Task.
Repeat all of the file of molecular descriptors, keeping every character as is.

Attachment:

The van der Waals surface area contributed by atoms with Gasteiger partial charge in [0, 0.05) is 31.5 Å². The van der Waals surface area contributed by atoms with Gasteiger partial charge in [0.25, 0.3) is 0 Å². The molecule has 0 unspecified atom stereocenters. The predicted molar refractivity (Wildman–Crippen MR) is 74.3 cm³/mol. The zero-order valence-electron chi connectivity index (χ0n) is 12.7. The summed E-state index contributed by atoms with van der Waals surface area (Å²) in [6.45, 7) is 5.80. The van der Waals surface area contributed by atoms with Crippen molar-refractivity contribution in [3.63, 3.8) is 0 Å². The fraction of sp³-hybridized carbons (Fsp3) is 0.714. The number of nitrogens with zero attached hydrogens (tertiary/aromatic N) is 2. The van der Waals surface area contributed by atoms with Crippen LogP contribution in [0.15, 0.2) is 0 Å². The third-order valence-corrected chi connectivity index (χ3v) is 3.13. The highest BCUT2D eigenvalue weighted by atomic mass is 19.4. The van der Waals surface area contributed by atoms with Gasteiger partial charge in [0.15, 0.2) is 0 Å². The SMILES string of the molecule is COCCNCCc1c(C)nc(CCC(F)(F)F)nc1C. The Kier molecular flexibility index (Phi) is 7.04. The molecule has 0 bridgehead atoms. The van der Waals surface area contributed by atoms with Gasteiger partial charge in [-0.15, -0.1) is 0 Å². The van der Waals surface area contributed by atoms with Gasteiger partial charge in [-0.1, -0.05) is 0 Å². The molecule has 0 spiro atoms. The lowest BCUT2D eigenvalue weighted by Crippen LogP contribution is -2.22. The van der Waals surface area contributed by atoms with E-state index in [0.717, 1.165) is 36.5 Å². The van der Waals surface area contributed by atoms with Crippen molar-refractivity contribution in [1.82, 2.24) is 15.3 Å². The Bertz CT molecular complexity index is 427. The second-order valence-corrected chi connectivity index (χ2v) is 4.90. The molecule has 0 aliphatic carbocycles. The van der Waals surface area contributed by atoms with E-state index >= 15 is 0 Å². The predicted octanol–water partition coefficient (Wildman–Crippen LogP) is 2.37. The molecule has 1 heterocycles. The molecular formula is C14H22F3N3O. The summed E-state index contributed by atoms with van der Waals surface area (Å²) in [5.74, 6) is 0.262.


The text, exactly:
The van der Waals surface area contributed by atoms with Gasteiger partial charge in [0, 0.05) is 31.5 Å². The van der Waals surface area contributed by atoms with Gasteiger partial charge in [0.25, 0.3) is 0 Å². The molecule has 0 unspecified atom stereocenters. The predicted molar refractivity (Wildman–Crippen MR) is 74.3 cm³/mol. The zero-order valence-electron chi connectivity index (χ0n) is 12.7. The summed E-state index contributed by atoms with van der Waals surface area (Å²) in [6.45, 7) is 5.80. The van der Waals surface area contributed by atoms with Crippen molar-refractivity contribution in [3.63, 3.8) is 0 Å². The fraction of sp³-hybridized carbons (Fsp3) is 0.714. The number of nitrogens with zero attached hydrogens (tertiary/aromatic N) is 2. The van der Waals surface area contributed by atoms with Crippen LogP contribution in [0.15, 0.2) is 0 Å². The third-order valence-corrected chi connectivity index (χ3v) is 3.13. The highest BCUT2D eigenvalue weighted by atomic mass is 19.4. The van der Waals surface area contributed by atoms with Gasteiger partial charge in [0.15, 0.2) is 0 Å². The SMILES string of the molecule is COCCNCCc1c(C)nc(CCC(F)(F)F)nc1C. The Kier molecular flexibility index (Phi) is 7.04. The molecule has 0 bridgehead atoms. The van der Waals surface area contributed by atoms with Gasteiger partial charge in [-0.15, -0.1) is 0 Å². The van der Waals surface area contributed by atoms with Gasteiger partial charge in [-0.1, -0.05) is 0 Å². The molecule has 0 spiro atoms. The lowest BCUT2D eigenvalue weighted by Crippen LogP contribution is -2.22. The van der Waals surface area contributed by atoms with E-state index in [0.717, 1.165) is 36.5 Å². The van der Waals surface area contributed by atoms with Crippen molar-refractivity contribution in [1.82, 2.24) is 15.3 Å². The Bertz CT molecular complexity index is 427. The second-order valence-corrected chi connectivity index (χ2v) is 4.90. The molecule has 0 aliphatic carbocycles. The van der Waals surface area contributed by atoms with E-state index >= 15 is 0 Å². The predicted octanol–water partition coefficient (Wildman–Crippen LogP) is 2.37. The molecule has 1 heterocycles. The molecular formula is C14H22F3N3O. The summed E-state index contributed by atoms with van der Waals surface area (Å²) in [5.74, 6) is 0.262.